You might notice the Interstate 35 bridge in Minneapolis lit up in blue colors this month in observance of National Colorectal Cancer Awareness Month.
For those people who are of “average risk” and over 50, the bridge lighting is a great reminder to have your colon cancer screening done so you can check it off your “to-do” list for the first quarter of the year. But there are many other people who come to the University of Minnesota Health Cancer Risk Management Program who may be at heightened risk for cancer because of family genetics or other factors.
These visitors often arrive seeking information about their personal risk. Having a higher risk for colon cancer indicates a need for a stronger surveillance program than the average person in the general population.
Family history is important because there are some hereditary cancer syndromes who can be identified within the layout of your family tree. Concerns about familial colorectal cancer—and other familial cancers—can be best addressed with a cancer genetic counselor that can review your family history. They can evaluate your health information and your family’s health background and give you sound advice. They can also help you identify whether you may have a hereditary cancer syndrome in your family and what can be done to manage your risk.
Ask yourself these questions:
Genetic counseling can help identify cancer syndromes that can run in families, such as Lynch Syndrome, formerly known as Hereditary Non-polyposis Colorectal Cancer (HNPCC). It is estimated that roughly one in 660 to one in 2,000 people have Lynch syndrome.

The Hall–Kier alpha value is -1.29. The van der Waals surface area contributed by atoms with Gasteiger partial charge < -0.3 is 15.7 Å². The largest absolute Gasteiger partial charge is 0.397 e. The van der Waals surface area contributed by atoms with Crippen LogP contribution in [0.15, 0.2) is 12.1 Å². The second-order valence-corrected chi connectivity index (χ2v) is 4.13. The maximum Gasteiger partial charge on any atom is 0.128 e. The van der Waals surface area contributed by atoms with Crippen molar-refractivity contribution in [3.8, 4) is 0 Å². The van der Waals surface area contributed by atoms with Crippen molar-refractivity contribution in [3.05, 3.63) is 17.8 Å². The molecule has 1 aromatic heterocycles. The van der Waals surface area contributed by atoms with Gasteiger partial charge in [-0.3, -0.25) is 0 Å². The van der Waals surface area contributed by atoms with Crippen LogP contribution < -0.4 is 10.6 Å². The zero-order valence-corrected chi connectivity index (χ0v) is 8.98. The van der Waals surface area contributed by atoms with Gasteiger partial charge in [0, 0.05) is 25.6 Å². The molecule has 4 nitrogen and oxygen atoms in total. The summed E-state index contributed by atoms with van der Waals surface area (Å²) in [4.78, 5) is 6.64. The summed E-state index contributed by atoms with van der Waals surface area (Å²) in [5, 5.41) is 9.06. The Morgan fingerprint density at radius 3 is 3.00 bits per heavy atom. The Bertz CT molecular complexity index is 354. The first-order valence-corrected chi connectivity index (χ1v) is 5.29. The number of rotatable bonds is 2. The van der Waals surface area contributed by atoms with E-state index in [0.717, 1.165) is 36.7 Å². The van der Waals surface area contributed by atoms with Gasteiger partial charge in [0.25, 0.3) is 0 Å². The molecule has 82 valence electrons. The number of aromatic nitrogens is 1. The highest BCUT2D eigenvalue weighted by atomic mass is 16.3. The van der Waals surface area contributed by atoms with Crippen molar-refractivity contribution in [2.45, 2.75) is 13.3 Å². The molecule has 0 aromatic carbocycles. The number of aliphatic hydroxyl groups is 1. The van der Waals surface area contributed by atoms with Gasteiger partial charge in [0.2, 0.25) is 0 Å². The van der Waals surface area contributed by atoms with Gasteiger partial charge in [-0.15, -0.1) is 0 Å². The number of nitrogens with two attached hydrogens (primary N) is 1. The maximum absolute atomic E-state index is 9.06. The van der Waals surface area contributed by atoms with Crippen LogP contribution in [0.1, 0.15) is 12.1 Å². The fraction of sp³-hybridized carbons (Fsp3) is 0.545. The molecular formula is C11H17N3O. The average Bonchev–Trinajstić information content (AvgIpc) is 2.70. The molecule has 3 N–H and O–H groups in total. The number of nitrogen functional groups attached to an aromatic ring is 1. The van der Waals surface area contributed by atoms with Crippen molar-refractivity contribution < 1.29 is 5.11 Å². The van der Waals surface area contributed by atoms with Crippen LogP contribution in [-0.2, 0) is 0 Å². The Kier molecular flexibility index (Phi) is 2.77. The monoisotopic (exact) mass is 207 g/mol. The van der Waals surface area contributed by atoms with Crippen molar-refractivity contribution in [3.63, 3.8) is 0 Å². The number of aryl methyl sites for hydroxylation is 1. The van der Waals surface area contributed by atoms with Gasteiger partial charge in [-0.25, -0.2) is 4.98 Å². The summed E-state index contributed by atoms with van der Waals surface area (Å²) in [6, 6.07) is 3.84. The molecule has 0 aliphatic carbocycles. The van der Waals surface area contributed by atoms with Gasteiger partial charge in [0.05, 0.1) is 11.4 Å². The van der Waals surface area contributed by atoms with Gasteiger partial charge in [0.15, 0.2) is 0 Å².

It’s important to know if this runs in your family because Lynch syndrome may put you at heightened risk of several types of cancers. If you know you’re at risk, you can reduce your risk with appropriate screening and surveillance.
People with Lynch syndrome have an increased risk of colon cancer. For that reason, it’s important for individuals with Lynch syndrome to have colonoscopies for colon cancer screening so that the precancerous polyps in the colon can be removed before they progress to cancer. Women with the syndrome have an elevated risk for ovarian and endometrial cancers.
The key to success in cancer treatment is early detection. Without early screening and surveillance, we lose that opportunity. Screening for Lynch patients often begins at age 20—far earlier than the recommended screening age for the general population.
It’s important to know if Lynch syndrome runs in your family because you can take active steps to significantly reduce your cancer risks. In addition, genetic testing can identify family members who are and are not at increased cancer risk.
Our Cancer Risk Management Program helps to coordinate appropriate care, screening and surveillance with a plan that is tailored for each individual needs, based on nationally accepted screening guidelines.